One afternoon some years ago, a colleague approached my desk and mentioned that he had just met someone I knew at a get-together.
“I hope he dies,” I blurted out, startling the both of us. My co-worker backed away slowly as I attempted, in vain, to soften and give context to my outburst — the man at the get-together had irreparably damaged my mother’s personal and professional life and the hurt was still raw.
I understand what it’s like to dislike someone with a raging intensity. And I also understand the desire to keep one’s mouth shut about it, whether in the “If you don’t have anything nice to say…” vein or to avoid an inappropriate slip like mine.
This seems to be the situation Louisiana State University women’s basketball coach Kim Mulkey finds herself in. Mulkey has an acrimonious — some call it estranged — relationship with her former player, Brittney Griner, who played for Mulkey at Baylor University and led the team to an undefeated season and a national championship in 2012. And Mulkey has remained mum about Griner’s nearly eight-month-long detainment in Russian prison, even as the rest of women’s basketball has loudly mobilized to keep Griner’s name top of mind, pressing elected officials, including President Joe Biden, to bring her home.
Griner was arrested at a Moscow airport in February for allegedly carrying vape cartridges containing cannabis oil in her luggage, then convicted in August of drug possession and smuggling and sentenced to nine years in jail. The US State Department has declared her wrongfully detained.
Things got even weirder on Monday during a press conference when a reporter from The Daily Advertiser in Lafayette, LA, asked Mulkey for comment, adding that he didn’t think he had seen anything from Mulkey on the Griner situation.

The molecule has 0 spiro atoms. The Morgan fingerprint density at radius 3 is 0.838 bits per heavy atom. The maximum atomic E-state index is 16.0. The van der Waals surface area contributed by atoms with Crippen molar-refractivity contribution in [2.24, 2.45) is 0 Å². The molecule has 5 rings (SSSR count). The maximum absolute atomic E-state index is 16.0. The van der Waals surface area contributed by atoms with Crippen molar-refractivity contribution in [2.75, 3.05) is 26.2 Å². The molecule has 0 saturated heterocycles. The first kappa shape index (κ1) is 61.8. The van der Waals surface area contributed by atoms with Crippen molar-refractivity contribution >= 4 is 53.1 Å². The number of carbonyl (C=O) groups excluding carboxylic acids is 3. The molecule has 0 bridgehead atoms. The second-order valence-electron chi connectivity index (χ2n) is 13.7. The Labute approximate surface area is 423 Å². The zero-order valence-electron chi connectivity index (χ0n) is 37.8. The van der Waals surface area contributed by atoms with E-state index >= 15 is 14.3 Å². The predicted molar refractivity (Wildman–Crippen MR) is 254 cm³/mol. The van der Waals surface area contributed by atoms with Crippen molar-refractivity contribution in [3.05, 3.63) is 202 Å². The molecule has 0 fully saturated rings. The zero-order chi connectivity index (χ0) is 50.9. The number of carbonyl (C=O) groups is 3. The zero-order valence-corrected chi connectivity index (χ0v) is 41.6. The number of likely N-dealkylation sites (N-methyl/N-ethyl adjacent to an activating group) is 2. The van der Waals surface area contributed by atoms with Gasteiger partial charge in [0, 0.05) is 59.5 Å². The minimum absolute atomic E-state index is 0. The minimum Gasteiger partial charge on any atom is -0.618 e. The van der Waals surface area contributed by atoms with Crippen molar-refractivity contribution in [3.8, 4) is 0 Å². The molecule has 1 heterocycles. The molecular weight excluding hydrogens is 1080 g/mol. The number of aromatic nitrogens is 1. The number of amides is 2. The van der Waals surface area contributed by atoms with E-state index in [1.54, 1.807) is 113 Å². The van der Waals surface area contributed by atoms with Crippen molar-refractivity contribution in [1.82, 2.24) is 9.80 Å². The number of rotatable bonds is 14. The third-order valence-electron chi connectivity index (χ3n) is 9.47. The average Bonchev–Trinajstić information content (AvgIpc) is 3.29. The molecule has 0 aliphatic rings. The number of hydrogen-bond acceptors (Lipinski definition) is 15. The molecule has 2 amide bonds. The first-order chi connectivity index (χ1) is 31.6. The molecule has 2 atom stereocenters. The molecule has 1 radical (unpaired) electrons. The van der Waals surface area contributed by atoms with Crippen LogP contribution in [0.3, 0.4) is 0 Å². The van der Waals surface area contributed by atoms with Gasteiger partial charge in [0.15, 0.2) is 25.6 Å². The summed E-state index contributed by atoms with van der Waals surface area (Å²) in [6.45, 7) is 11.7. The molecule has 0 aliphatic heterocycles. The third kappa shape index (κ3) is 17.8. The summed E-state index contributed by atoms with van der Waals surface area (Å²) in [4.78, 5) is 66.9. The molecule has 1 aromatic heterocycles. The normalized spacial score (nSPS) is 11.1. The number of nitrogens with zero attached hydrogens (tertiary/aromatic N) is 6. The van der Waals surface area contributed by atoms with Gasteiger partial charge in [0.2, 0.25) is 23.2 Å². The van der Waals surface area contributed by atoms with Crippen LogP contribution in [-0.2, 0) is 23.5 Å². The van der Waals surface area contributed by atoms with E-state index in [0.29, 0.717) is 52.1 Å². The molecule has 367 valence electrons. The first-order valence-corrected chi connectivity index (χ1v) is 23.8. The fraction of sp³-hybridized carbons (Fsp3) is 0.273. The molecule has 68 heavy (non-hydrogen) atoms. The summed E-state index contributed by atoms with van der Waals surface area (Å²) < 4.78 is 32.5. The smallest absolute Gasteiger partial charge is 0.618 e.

“And you won’t,” Mulkey shot back before moving to another topic.
Mulkey’s defiant silence is a stunning response from a player’s former coach, regardless of their personal disdain for one another. The relationship took a nosedive after Griner graduated, publicly came out as gay to Sports Illustrated in 2013, and, in a subsequent article on ESPN, described an environment in which Baylor forbid homosexuality in its student handbook and Mulkey told her to keep silent about her identity.
Naturally, reporters will ask Mulkey about Griner again. And maybe next time, Mulkey, realizing how poorly a non-response reflects upon the program and potentially impacts her recruiting, will respond.
To help Mulkey prep, I’ve come up with some answers to the pesky Griner question that she might find palatable:
“I wish her a safe return home.” This one is short and sweet, and noncommittal.
“I pray for the safe return of any American held overseas.” This hits a couple of notes: it mixes in some flag-waving and some prayer, and it’s even more noncommittal than the first comment.
“Obviously, I wish for any American to return home safely.” Feel like mixing in a dash of snark? Choose this one to shut down anyone who might question your intent.
“I imagine it’s difficult for her loved ones.” Note: you don’t have to specify who they are (like Griner’s wife, ack!), and you don’t have to include yourself in that list. Keep it vague.
“Actually, I did comment, and nothing has changed: I pray for Brittney’s safe return.” This one is particularly satisfying because it offers the chance to correct any reporter asking the question. Although she hasn’t issued an official statement, Mulkey did respond to a question on Tiger Rag radio in June by saying she doesn’t make public comments about it but prays for Griner and “I want her home safely.”
Of course, it’s also important for public figures to remember what not to say, so here are a few comments to avoid:
“I’m just focused on the upcoming season.” Probably not a productive comment.
“At least it’s better than wearing a mask.” While Mulkey famously tossed her “damn mask” in 2021 during her introduction as coach at LSU a few months after going viral for fussing awkwardly with her mask during the NCAA tournament, this is not an apples-to-apples comparison.
“Don’t ask me that. I don’t ask that. I don’t think it’s anybody’s business. Whoever you are. I don’t care to know that.” Oh wait. Mulkey used this one already in response to a question about whether she’s ever had a gay athlete on her team.
It’s tricky territory, navigating schadenfreude as a public figure. But with a little practice and a reminder that Griner’s in a life-or-death situation, hopefully Mulkey can find her way to offer her former player support — or at least safe travels.